Mathematical treatment of atmospheric gravity waves
This topic is an enormous one and a student who seriously wants to get to know the literature must read a number of text books. The best one to start with is probably ‘Atmospheric Gravity Waves’ by Carmen J. Nappo (Academic Press) which presents an overview of the subject without too much detail. The most authoritative on internal waves in fluids is probably Lighthill’s classic ‘Waves in Fluids’ which helps place atmospheric gravity waves in the wider context of fluid mechanics.
However, most text books on atmospheric dynamics contain some introduction to gravity waves. The treatment here is very simple and assumes that the student is familiar with the fundamental equations of atmospheric dynamics as applied to the atmosphere.
As usual with mathematical physics the problem facing the student has as much to do with understanding the symbols used for different variables as it has with understanding the maths itself. This short document is no exception. So, here is a brief summary of my symbol conventions:
duuuuu))))Full differential: D Duuvw！！？？？dttxyz))))
duPartial differential: subscript Duuuuvuwu！！？？？txyzdt
Fundamental equations of adiabatic, inviscid atmospheric dynamics. These can be found in any dynamics text book but are written down slightly differently in each of them:
1Momentum equation: 1-3 DpfgVkVk！，?，?， ；
Continuity equation 4 D；！，；?.V
Adiabatic equation Dθ = 0 5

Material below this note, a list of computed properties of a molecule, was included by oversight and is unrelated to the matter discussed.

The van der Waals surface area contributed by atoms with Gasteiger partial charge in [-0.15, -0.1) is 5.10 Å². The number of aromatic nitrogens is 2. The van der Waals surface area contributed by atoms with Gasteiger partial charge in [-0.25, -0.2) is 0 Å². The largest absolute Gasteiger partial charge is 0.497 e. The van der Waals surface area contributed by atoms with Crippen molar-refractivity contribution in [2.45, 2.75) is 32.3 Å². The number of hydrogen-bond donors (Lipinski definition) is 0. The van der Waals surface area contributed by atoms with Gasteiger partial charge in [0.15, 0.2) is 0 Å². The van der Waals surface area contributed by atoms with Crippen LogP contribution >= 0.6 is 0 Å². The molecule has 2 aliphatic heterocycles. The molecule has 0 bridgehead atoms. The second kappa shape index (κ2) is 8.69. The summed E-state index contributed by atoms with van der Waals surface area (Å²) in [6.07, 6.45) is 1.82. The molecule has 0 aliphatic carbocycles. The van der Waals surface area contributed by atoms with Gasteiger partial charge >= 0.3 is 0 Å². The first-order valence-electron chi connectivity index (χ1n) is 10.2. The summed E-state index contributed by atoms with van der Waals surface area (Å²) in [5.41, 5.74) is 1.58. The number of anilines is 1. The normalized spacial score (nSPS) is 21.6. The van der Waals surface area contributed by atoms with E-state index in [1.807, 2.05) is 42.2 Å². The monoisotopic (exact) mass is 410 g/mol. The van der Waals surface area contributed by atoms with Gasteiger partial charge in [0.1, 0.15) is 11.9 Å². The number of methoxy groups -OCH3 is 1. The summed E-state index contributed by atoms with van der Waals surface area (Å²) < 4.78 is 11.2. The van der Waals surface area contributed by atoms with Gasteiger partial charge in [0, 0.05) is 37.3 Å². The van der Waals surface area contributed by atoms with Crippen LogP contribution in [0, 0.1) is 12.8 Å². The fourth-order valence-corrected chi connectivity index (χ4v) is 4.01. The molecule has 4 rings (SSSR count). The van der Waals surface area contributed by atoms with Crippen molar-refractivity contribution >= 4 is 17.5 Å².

Equation of state p = ρrT 6
where V is the 3-D velocity vector, p is pressure, f the Coriolis parameter, g the acceleration due to gravity, k a unit vertical vector, ρ is density, T is temperature and θ potential temperature.
Gravity wave solutions
Equations 1-6 can describe all possible motions in the atmosphere, from sound waves and turbulence at the very small scales to the general circulation at the largest. In seeking wave solutions to a dynamical system the standard method in theoretical physics is to define a basic, slowly-varying or constant state for the system and linearise the equations about that state – i.e:
a) define each quantity where the overbar denotes the background (or mean) state and qqq！？'
the prime denotes departures from this state
b) expand equations 1-6 and omit all terms with a product of prime terms
c) solve the resulting set of linear equations by postulating wave-like solutions. Fourier analysis allows any arbitrary disturbance to be expressed as a linear superposition of these waves.
Note that the monochromatic wave solutions derived here and in all the text books do not correspond to actual atmospheric disturbances, which must necessarily consist of a superposition of these elementary components (monochromatic waves exist at all points in space and time; real gravity waves obviously do not).
The gravity-wave solutions we find depend on the basic state we choose to expand around – one
reason different text books give different expressions for gravity waves. Furthermore, this method, applied to the fundamental equations, describe more than just gravity waves – they describe sound
waves and a few other types as well. We will therefore make approximations to our equations to remove some of these undesirable solutions.
Simplest case: stationary, hydrostatic, non-rotating horizontally uniform basic state.
are all zero, so DV in equations 1-3 simply becomes the vector Stationary means uvw, and
???. Non-rotating means we drop the Coriolis terms and hydrostatic means . (,,)uvwp！，；gzttt